Really, it goes all the way; no matter what two decks are involved in a matchup, it is critical for each player to identify whether he should assume a beatdown or a control role.

Sometimes this is easy to work out. Say you’re Zoo versus U/G Tron. You can usually call that one a mile away – Zoo should play beatdown, and U/G Tron should play control. Usually, that is.

There will be games where Tron will randomly jam out a Sundering Titan on turn 3. In those games, Tron will profit from putting on a beatdown hat and turning those Repeals from anti-threat answers into blocker-removing cantrips.

At that point, Zoo could easily look at its hand and realize that racing is a losing proposition. Thus, to have any chance at victory, it must adopt a temporary control posture, working to answer Tron’s monolithic threat at all costs – even if that means double-blocking and throwing a can and a half of burn at the Titan despite Remand and Condescend.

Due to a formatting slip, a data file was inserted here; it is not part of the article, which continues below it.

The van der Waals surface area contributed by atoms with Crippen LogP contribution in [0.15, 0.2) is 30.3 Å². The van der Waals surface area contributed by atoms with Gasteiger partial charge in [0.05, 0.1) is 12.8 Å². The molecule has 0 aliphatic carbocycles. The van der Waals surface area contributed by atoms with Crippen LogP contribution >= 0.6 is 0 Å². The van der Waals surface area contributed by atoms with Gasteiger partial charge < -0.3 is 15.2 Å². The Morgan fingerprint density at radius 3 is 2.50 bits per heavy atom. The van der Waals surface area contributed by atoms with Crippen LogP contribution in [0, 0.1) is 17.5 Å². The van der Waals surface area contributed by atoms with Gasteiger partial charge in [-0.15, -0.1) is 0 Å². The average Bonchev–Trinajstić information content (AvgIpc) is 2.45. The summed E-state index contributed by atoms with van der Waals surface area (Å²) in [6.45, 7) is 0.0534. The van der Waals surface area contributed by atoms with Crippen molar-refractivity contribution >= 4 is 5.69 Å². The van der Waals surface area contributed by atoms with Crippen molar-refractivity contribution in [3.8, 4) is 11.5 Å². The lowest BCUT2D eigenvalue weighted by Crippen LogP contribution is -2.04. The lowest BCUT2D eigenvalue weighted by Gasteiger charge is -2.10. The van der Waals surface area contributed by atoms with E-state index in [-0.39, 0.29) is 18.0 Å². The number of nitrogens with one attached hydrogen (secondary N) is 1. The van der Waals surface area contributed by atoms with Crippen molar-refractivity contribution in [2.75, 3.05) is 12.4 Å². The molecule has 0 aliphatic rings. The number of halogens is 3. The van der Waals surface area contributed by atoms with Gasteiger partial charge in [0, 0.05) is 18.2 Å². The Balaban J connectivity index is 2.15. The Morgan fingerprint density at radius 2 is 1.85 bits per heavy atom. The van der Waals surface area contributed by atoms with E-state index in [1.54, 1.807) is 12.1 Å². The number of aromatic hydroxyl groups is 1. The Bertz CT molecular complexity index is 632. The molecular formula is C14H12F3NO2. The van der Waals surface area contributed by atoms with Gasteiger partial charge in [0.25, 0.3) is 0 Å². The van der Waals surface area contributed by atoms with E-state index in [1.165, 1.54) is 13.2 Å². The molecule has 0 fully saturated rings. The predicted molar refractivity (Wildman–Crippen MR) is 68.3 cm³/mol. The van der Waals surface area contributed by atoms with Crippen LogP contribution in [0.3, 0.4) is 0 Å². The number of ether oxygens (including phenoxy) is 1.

After eliminating the Titan, of course, Zoo should switch back to a beatdown stance; controlling the game long-term (stockpiling burn for future threats from U/G, and other such silliness) is definitely not the way to go.

Even when two decks are as diametrically opposed as a dedicated control deck and a dedicated beatdown deck, it can be crucial to ask yourself “Who’s the Beatdown?” on even a play-by-play basis. After all, the correct answer can absolutely change that quickly. (See also The Strategic Moment.)

Naturally, when you pick two decks even closer on the beatdown-control spectrum (such as midrange control vs. true midrange), the question becomes even more pressing. But what about decks that do not plan to beat down or control the game to win?

Finally, preferred roles can also change between maindeck and sideboard. I can imagine a burn-heavy Zoo deck whose smartest path to victory against Affinity in game 1 is to do a lot of chumping and burning the face. Post-board, though, when Kataki and Ancient Grudge enter the picture, the Zoo deck may now have enough weaponry to become the favorite if it starts pointing that burn at the opponent’s creatures and controlling the board instead.